World Bank: Global remittances to drop 20% amid coronavirus

International News

In this April 3, 2020 photo, a woman carrying a child walks past a closed courier business featuring a U.S. flag and the Spanish phrase: “Send to U.S.A” in the largely indigenous town of Joyabaj, Guatemala, where half of the residents depend on remittances, almost all from the U.S. The devastation wrought by COVID-19 across the developed world is cutting into the financial lifelines for people across Latin America, Africa and Asia. (AP Photo/Moises Castillo)

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HAVANA (AP) — Remittances sent home by migrants from low- and middle-income countries are expected to drop around 20 percent this year amid the global economic slowdown caused by the novel coronavirus. the World Bank said Wednesday.

Job losses and lost hours and wages are expected to leave migrants in wealthier nations unable to send as much money home to poorer countries already suffering from coronavirus shutdowns, the report says.

The flow of remittances to poorer countries in Europe and Central Asia is expected to drop 27.5%, followed by sub-Saharan Africa with 23.1%, South Asia at 22.1%, the Middle East and North Africa at 19.6%, Latin America and the Caribbean with 19.3% and East Asia and the Pacific with 13%.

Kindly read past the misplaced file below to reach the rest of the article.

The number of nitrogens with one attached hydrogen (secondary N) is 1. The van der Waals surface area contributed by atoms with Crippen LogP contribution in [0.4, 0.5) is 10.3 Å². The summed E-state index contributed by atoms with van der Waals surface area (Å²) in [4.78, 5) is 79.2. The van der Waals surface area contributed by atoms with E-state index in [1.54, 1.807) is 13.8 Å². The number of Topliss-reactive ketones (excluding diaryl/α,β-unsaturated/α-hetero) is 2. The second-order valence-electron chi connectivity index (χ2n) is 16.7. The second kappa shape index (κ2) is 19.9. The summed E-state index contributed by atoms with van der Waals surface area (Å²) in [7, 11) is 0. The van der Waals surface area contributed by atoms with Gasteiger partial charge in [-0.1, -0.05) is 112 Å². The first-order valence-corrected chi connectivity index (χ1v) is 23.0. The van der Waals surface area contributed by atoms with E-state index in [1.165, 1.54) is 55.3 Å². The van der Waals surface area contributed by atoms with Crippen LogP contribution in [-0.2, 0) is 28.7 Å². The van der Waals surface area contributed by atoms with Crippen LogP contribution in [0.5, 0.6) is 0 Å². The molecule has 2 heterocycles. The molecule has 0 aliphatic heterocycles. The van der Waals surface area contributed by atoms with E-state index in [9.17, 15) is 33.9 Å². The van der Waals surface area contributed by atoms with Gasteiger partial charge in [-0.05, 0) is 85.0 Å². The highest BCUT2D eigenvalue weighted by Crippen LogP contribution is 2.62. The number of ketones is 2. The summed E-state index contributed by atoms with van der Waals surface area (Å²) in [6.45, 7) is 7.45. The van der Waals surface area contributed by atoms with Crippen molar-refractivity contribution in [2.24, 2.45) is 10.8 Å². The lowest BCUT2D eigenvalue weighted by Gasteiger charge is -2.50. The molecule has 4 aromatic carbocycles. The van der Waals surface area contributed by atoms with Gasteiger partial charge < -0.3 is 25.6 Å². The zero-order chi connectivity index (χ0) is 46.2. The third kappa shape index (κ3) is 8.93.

The drop is already dealing a heavy blow to families and entire economies in the developing world. From South Asia to Latin America, relatives of workers who send money from wealthier countries are already reporting difficulty meeting basic daily needs after cuts in remittances.

Remittances last year became a larger source of funds for poorer nations than foreign direct investment, Remittances reached a record $554 billion in 2019, a number that may have been ever larger due to the flow of remittances through informal channels like cash carried by hand. Foreign direct investment to developing countries is expected to drop 35 percent this year, the World Bank said.

In the largely indigenous Guatemalan town of Joyabaj, half of the 100,000 residents depend on remittances, almost all from the U.S.

Rosa López, 18, left a money-transfer office this month holding her 2-year-old son and $100 sent by her sister, who works at a dairy in Texas. The dairy has cut working hours in half, forcing the sister to cut back the money she sends.

The money that came last week will allow López and seven other relatives to buy rice, beans and other basics, but they may have to stop paying the light and water bills, she said.

“We need to figure out a way not to die of hunger,” López said. “She’s the only one who’s helping the entire family.”

The World Bank recommended that governments and businesses work to protect immigrants from the economic and health effects of the coronavirus, saying migrants laborers were often excluded from programs meant to cushion the effects of the pandemia. And it encouraged states and companies to lower the costs of sending money home, which can be as high as 20 percent in the most expensive region for remittances, Southern Africa.

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